After finishing this book, it's really hard where Apple will be in the future because their former CEO was more than a control freak beyond the normal.
Good read and a smooth narrator.
This book is a chronicle of events in the life of Steve Jobs. It wasn't written as a suspense novel. I find it fascinating and the narrator did an excellent job. If he had added drama to his reading it would have been obnoxious. The purpose is to give us insight into the man and the back office events at Apple and it accomplishes it very well. Give the narrator a break!
There were some early reviews that trashed the narrator, saying how horrible he read the book. None of that is true! The narrator did a fantastic job presenting the book. He is engaging while maintained audio clarity. Steve Jobs had an truly interesting and mesmerizing life. Listening to his story during daily commute is a great pleasure. I love it!
I'm not finished with this book yet, but being over half way through I can safely say it has been an extremely interesting and intriguing look into one of the greatest minds of our time...
The author has written Jobs' story well (the good and the bad), and the narrator has given a great performance. (not really sure why he's getting trashed on other reviews.. I almost expected Elmer Fudd to start reading the way others have talked)... Be sure to listen to the sample and verify this for yourself though.. The narrator is perfectly fine..
If you are interested in this man's life, I think you will enjoy this book. I was "give or take" on it originally but thought I would give it a try.. I'm truly glad I did.
Back in the early Eighties when I had business cards which read “Apple Evangelist” I had the pleasure of meeting the amazing Mr. Jobs in the UK. Like the mighty Oz he would arrive to spread the good word about the “next big thing” then disappear just as mysteriously, leaving us in rapt awe….”who was that guy?” He had rock star status back then with we, the adoring members of the Apple Clan. A couple of years later he was fired by the company he founded. I have been in his industry ever since, and although I was fairly familiar with the back story and the progress he made with Next, Pixar and then Apple again this book fills in the details in a compelling and fascinating way. There are countless “oh wow” moments as the author weaves the amazing tale of the incredible Mr. Jobs.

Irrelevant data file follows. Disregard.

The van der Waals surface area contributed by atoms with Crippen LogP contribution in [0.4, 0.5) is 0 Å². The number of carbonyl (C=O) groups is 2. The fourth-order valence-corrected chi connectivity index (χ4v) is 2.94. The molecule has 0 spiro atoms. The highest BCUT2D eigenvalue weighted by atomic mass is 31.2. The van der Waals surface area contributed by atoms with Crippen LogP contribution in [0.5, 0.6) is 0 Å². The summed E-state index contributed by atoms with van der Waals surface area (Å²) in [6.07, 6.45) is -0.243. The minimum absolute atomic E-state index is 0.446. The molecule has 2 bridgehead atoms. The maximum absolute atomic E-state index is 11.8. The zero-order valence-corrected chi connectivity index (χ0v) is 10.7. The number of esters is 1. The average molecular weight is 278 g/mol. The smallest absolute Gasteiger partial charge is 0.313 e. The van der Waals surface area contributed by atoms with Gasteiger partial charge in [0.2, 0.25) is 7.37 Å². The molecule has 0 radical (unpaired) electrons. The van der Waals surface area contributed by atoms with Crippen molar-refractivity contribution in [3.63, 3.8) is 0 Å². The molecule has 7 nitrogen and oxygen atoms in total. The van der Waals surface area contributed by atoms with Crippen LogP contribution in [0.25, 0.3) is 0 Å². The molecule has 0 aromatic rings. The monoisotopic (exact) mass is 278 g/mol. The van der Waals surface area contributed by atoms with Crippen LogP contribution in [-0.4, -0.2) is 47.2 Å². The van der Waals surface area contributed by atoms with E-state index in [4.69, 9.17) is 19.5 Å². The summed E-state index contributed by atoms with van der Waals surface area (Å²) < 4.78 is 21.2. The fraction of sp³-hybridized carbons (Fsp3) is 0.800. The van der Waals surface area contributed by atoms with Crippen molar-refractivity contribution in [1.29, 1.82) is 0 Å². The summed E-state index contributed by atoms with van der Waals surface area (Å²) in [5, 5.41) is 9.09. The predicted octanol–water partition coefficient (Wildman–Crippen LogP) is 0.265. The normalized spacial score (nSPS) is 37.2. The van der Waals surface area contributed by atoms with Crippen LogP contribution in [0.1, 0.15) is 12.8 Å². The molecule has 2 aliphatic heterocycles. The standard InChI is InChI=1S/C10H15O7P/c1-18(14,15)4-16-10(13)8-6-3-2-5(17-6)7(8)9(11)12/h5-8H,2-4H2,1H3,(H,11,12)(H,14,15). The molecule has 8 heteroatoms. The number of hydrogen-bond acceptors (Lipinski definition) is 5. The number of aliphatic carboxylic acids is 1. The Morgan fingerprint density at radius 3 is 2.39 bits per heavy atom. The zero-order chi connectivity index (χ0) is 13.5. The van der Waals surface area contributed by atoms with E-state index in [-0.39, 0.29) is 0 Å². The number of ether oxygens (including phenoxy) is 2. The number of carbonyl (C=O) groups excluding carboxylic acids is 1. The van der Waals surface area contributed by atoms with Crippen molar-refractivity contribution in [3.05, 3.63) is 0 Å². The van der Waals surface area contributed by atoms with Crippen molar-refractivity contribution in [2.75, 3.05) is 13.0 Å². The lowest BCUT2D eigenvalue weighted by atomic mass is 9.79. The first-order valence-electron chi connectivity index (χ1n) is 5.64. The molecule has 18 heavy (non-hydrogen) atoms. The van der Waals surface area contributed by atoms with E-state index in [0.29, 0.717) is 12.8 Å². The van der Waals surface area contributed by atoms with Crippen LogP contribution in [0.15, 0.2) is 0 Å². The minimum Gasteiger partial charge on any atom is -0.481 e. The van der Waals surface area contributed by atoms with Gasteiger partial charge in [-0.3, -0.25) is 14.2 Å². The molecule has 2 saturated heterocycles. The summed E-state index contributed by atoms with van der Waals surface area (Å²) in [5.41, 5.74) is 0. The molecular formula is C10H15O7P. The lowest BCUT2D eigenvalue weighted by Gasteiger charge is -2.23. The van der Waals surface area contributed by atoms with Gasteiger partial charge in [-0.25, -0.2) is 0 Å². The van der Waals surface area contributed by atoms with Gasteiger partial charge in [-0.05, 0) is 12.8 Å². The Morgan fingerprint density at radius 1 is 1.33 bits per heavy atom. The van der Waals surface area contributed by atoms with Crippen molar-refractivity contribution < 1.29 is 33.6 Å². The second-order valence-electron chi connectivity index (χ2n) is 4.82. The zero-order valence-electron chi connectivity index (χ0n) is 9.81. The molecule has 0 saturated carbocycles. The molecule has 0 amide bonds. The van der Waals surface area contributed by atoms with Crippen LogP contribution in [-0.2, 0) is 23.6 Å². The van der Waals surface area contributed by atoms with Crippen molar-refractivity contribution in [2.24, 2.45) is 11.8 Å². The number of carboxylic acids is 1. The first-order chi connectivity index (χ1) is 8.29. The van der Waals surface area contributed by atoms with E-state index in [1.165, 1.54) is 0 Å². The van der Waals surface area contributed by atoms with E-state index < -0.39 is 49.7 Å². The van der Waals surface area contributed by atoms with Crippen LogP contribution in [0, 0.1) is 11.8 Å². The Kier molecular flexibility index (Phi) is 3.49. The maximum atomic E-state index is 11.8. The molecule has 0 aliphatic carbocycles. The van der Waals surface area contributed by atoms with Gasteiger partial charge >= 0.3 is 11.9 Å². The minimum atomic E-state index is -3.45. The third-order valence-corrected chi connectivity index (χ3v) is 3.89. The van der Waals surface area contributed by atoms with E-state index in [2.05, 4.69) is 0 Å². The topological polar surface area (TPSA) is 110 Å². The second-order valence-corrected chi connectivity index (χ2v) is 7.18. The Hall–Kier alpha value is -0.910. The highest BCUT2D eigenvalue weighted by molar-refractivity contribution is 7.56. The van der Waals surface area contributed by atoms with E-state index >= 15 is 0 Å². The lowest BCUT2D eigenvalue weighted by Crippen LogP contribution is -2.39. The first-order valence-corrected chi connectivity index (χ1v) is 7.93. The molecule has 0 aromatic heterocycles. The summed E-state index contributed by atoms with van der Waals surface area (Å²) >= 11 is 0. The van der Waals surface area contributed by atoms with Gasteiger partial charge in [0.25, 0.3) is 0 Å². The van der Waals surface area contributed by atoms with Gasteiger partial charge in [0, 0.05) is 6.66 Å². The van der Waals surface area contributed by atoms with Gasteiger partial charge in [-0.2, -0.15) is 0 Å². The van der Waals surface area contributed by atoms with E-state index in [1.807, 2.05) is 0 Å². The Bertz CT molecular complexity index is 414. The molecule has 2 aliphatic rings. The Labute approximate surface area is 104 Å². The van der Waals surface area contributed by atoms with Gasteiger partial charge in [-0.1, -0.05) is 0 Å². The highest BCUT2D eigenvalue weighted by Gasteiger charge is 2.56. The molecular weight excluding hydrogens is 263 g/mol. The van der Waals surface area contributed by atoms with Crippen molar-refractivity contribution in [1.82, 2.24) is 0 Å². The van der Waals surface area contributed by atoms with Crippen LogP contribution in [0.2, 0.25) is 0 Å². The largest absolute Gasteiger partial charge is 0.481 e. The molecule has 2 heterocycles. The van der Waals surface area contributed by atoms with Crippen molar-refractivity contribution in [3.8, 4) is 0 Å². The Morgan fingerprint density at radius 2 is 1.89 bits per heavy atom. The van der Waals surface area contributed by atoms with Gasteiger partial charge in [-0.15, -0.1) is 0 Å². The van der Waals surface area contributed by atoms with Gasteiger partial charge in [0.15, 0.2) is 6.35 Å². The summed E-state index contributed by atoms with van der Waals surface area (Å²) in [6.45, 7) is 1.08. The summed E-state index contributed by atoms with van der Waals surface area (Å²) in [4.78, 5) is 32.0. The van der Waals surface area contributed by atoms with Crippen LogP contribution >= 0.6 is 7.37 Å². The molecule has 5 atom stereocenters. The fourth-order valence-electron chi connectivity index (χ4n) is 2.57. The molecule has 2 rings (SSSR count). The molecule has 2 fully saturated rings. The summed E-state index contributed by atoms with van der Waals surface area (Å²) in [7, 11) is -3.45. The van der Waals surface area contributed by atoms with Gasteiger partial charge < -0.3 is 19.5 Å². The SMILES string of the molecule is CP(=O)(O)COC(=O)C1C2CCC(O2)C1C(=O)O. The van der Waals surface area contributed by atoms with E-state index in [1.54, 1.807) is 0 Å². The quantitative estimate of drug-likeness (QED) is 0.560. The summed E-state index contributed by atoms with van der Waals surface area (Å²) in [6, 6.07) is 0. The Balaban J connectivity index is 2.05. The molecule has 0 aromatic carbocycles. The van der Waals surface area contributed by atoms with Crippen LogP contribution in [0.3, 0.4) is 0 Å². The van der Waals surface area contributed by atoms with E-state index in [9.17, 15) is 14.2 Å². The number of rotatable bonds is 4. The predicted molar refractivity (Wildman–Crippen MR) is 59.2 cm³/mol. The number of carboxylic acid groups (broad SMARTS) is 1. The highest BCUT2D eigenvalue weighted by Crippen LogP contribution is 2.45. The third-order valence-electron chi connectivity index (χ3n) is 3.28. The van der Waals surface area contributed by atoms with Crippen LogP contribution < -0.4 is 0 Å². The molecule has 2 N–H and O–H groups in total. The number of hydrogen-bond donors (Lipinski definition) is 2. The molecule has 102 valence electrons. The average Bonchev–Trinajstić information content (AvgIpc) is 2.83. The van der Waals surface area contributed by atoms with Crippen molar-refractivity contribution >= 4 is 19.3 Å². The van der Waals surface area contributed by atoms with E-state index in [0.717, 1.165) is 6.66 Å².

The question that you should be asking is not whether you should read this book, but when will you find the time to fit this into your listening schedule. It’s a masterpiece of journalism and biography. The performance is less spectacular. I just don't much care for the narrators style. Maybe the fact that I first encountered him when he read the dreadful "The Face" by Dean Koontz and I still hear that in this reading. If you can get past the narrator (and you should) you will be enthralled and occasionally horrified by his technological and design genius and weird management style. I run a tech company and I can’t imagine treating the people who work for me like he treated his…but then I’m not Steve Jobs...not even close. He was an intolerant, arrogant, unscrupulous, fanatic, perfectionist, genius who demanded the same kind of unquestioning devotion from everyone in his life. The book is comprehensive and immensely powerful, it actually made me cry towards the end. The saddest takeaway was that maybe, if he had treated his cancer with modern medicine as his doctors pleaded when it was discovered, rather than waste nine crucial months with fad diets and eastern quackery he would still be with us today.
Irrespective of your interest in technology you will find this story fascinating and absorbing, it is the amazing tale of a man whose like we will likely not see again in our lifetime. If you live in our modern society so much of what you take for granted in computing, design, music, movies, communication and the media was directly or indirectly the product of just this one guy. We have lost a modern Da Vinci, this timely masterpiece sets out the saga of that man, warts and all. This book will help you to better understand his life, and his role in yours.